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Title:Micro-nano scale diagnostics and therapeutic platforms for personalized medicine
Author(s):Ganguli, Anurup
Director of Research:Bashir, Rashid
Doctoral Committee Chair(s):Bashir, Rashid
Doctoral Committee Member(s):Cunningham, Brian; Smith, Andrew; Clare, Susan
Department / Program:Bioengineering
Discipline:Bioengineering
Degree Granting Institution:University of Illinois at Urbana-Champaign
Degree:Ph.D.
Genre:Dissertation
Subject(s):Personalized medicine
Cancer drug screening
hanging drop culture
3D organoid culture
molecular analysis
spatial gene expression analysis
tissue analysis
point-of-care diagnostics
lab on a chip
blood based diagnostics
infectious disease diagnostics
zika virus
Dengue virus
smartphone
Abstract:Personalized medicine can be defined as the use of the combined knowledge (molecular analysis and symptoms) about an individual to predict disease susceptibility, disease prognosis, or treatment response and thereby improve that person's health. The goal is to perform specific analyses of the patient’s sample and other conventionally used indicators for creating an individualized treatment response for the patient that would yield better outcomes. In cancer, the approach of personalized medicine is to analyze the patient’s tumor biopsy for genetic mutations and gene expression alterations and use this data to provide targeted drugs specifically for that patient’s alterations. However, there are a significant number of cases where genomic analysis currently fails to identify effective drugs or applicable clinical trials. Towards this, intratumor heterogeneity represents a major obstacle to effective cancer treatment and personalized medicine as currently, cancer diagnosis is performed on biopsies of a small region of a tumor, which may not necessarily provide representative biological information for the tumor as a whole. Therefore, there is a need for platforms that can provide insights into this intratumor heterogeneity in a clinical setting and elucidate the spatial sub-clonal architecture within a tumor at a molecular level. In this thesis, we present a platform that performs spatial gene expression analysis on a tumor tissue section using a microchip and provides the spatial map of target mRNA biomarker in less than 2 hours. The microchip allows for on-chip picoliter real-time reverse transcriptase loop mediated isothermal amplification (RT-LAMP) reactions on a histological tissue section without any analyte purification while preserving the native spatial location of the nucleic acid molecules. A major challenge towards this goal was to perform automated microdissection of the tissue on the microchip while preserving the spatial orientation. This was solved by engineering the chip design to have knife-like individual well edges and developing a novel tissue pixelation protocol. In the other subset of cases, where the molecular analysis of tumor biopsy does identify targetable genomic alterations, patients do not always respond to therapy. For such cases, strategies to confirm therapeutic efficacy of drug candidates or identify additional drug options would be beneficial to both clinicians and patients. In these cases, the approach of personalized medicine is to use the patient’s tumor biopsy sample to form and culture tumor organoids using a compatible three-dimensional culture platform and downstream perform empirical drug testing on these organoids to yield the best possible drug candidate for the patient. In this thesis, we also present a high throughput hanging drop 3D culture platform, performed on a microchip, with potential applications in cancer drug screening. We also explore the utility of other micro-nano scale biosensing and diagnostic platforms in enabling personalized medicine. Towards this, we demonstrate a label free ion-sensitive field effect transistor (ISFET) based microRNA sensing platform where we show robust detection of Let 7b microRNA, which is a biomarker for human lung, breast and prostate cancer, using a million transistors on a single chip. We have also explored the application of biosensing platforms for personalized medicine in infectious diseases. In this thesis, we demonstrate a point-of-care biosensing platform that can detect zika virus directly from a whole blood sample using real-time reverse-transcription loop-mediated isothermal amplification (RT-LAMP) and a smartphone-based imaging setup.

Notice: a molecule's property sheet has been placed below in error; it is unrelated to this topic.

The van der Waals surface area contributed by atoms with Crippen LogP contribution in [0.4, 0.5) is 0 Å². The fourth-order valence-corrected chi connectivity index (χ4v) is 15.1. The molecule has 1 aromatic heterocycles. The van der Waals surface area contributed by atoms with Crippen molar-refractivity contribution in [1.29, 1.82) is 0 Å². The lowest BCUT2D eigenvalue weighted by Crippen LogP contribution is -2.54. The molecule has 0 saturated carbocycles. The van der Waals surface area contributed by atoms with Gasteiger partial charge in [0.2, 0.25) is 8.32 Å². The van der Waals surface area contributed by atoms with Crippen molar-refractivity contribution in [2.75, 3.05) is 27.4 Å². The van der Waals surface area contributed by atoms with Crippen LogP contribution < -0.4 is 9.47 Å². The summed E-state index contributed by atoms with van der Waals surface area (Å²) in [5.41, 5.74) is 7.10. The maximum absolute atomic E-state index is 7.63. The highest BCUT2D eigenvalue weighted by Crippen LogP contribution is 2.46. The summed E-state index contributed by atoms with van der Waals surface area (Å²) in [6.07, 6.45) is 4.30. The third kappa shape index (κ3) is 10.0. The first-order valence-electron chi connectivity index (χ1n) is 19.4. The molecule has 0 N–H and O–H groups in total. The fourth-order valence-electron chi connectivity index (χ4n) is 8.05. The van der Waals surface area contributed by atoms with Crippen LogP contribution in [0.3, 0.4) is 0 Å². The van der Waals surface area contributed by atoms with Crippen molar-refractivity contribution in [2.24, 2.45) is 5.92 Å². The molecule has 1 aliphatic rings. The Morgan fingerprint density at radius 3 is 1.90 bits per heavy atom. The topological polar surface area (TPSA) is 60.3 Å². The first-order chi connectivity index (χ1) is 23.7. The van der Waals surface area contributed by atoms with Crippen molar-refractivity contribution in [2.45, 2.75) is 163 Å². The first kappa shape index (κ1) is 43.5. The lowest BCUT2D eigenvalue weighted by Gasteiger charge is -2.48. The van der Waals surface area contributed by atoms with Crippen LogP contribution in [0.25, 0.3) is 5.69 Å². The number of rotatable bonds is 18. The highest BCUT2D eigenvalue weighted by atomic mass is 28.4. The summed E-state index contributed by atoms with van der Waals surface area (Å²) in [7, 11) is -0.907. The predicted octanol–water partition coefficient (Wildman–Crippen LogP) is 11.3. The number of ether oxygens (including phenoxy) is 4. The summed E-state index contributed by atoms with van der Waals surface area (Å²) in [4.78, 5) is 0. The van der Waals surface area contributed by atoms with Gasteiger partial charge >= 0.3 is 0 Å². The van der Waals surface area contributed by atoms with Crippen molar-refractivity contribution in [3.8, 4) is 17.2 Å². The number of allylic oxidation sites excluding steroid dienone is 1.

Issue Date:2019-07-11
Type:Text
URI:http://hdl.handle.net/2142/105918
Rights Information:Copyright 2019 Anurup Ganguli
Date Available in IDEALS:2019-11-26
Date Deposited:2019-08


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